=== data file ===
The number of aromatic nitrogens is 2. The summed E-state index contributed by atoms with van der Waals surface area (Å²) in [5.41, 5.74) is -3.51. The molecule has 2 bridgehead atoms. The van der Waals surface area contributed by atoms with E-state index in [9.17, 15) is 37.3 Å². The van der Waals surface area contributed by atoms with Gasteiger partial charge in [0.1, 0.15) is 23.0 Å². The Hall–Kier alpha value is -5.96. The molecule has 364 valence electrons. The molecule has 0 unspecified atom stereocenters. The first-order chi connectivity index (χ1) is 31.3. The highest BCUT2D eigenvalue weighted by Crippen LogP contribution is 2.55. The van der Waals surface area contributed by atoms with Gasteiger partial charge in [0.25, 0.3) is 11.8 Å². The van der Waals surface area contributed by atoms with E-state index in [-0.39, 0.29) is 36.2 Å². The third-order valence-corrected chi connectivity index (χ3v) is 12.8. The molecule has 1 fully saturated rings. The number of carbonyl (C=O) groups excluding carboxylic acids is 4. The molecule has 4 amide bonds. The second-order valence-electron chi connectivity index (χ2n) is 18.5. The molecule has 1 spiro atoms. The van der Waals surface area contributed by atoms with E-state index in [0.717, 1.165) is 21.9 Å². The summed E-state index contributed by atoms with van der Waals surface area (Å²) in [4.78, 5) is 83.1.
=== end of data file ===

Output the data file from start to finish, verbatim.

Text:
The number of aromatic nitrogens is 2. The summed E-state index contributed by atoms with van der Waals surface area (Å²) in [5.41, 5.74) is -3.51. The molecule has 2 bridgehead atoms. The van der Waals surface area contributed by atoms with E-state index in [9.17, 15) is 37.3 Å². The van der Waals surface area contributed by atoms with Gasteiger partial charge in [0.1, 0.15) is 23.0 Å². The Hall–Kier alpha value is -5.96. The molecule has 364 valence electrons. The molecule has 0 unspecified atom stereocenters. The first-order chi connectivity index (χ1) is 31.3. The highest BCUT2D eigenvalue weighted by Crippen LogP contribution is 2.55. The van der Waals surface area contributed by atoms with Gasteiger partial charge in [0.25, 0.3) is 11.8 Å². The van der Waals surface area contributed by atoms with E-state index in [-0.39, 0.29) is 36.2 Å². The third-order valence-corrected chi connectivity index (χ3v) is 12.8. The molecule has 1 fully saturated rings. The number of carbonyl (C=O) groups excluding carboxylic acids is 4. The molecule has 4 amide bonds. The second-order valence-electron chi connectivity index (χ2n) is 18.5. The molecule has 1 spiro atoms. The van der Waals surface area contributed by atoms with E-state index in [0.717, 1.165) is 21.9 Å². The summed E-state index contributed by atoms with van der Waals surface area (Å²) in [4.78, 5) is 83.1.